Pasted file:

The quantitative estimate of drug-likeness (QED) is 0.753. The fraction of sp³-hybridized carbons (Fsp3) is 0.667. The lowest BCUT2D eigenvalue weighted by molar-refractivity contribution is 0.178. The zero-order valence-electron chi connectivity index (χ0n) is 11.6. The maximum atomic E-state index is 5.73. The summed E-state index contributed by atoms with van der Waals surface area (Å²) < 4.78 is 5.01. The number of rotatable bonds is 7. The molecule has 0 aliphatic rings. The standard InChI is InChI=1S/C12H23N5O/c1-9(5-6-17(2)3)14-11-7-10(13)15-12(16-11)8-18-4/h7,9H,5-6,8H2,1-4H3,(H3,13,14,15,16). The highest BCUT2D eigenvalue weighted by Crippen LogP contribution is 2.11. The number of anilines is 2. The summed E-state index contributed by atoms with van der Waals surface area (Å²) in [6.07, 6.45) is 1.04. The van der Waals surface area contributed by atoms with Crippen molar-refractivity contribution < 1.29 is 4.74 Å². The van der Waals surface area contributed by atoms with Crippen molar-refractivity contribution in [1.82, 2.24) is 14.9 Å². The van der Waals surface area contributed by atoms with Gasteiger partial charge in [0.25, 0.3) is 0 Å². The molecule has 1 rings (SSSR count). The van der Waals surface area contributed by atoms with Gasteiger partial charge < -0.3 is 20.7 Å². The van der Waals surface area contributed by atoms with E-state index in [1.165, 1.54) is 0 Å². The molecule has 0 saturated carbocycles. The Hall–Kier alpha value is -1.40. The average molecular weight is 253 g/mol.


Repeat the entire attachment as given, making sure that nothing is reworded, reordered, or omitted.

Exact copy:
The quantitative estimate of drug-likeness (QED) is 0.753. The fraction of sp³-hybridized carbons (Fsp3) is 0.667. The lowest BCUT2D eigenvalue weighted by molar-refractivity contribution is 0.178. The zero-order valence-electron chi connectivity index (χ0n) is 11.6. The maximum atomic E-state index is 5.73. The summed E-state index contributed by atoms with van der Waals surface area (Å²) < 4.78 is 5.01. The number of rotatable bonds is 7. The molecule has 0 aliphatic rings. The standard InChI is InChI=1S/C12H23N5O/c1-9(5-6-17(2)3)14-11-7-10(13)15-12(16-11)8-18-4/h7,9H,5-6,8H2,1-4H3,(H3,13,14,15,16). The highest BCUT2D eigenvalue weighted by Crippen LogP contribution is 2.11. The number of anilines is 2. The summed E-state index contributed by atoms with van der Waals surface area (Å²) in [6.07, 6.45) is 1.04. The van der Waals surface area contributed by atoms with Crippen molar-refractivity contribution < 1.29 is 4.74 Å². The van der Waals surface area contributed by atoms with Crippen molar-refractivity contribution in [1.82, 2.24) is 14.9 Å². The van der Waals surface area contributed by atoms with Gasteiger partial charge in [0.25, 0.3) is 0 Å². The molecule has 1 rings (SSSR count). The van der Waals surface area contributed by atoms with Gasteiger partial charge < -0.3 is 20.7 Å². The van der Waals surface area contributed by atoms with E-state index in [1.165, 1.54) is 0 Å². The molecule has 0 saturated carbocycles. The Hall–Kier alpha value is -1.40. The average molecular weight is 253 g/mol.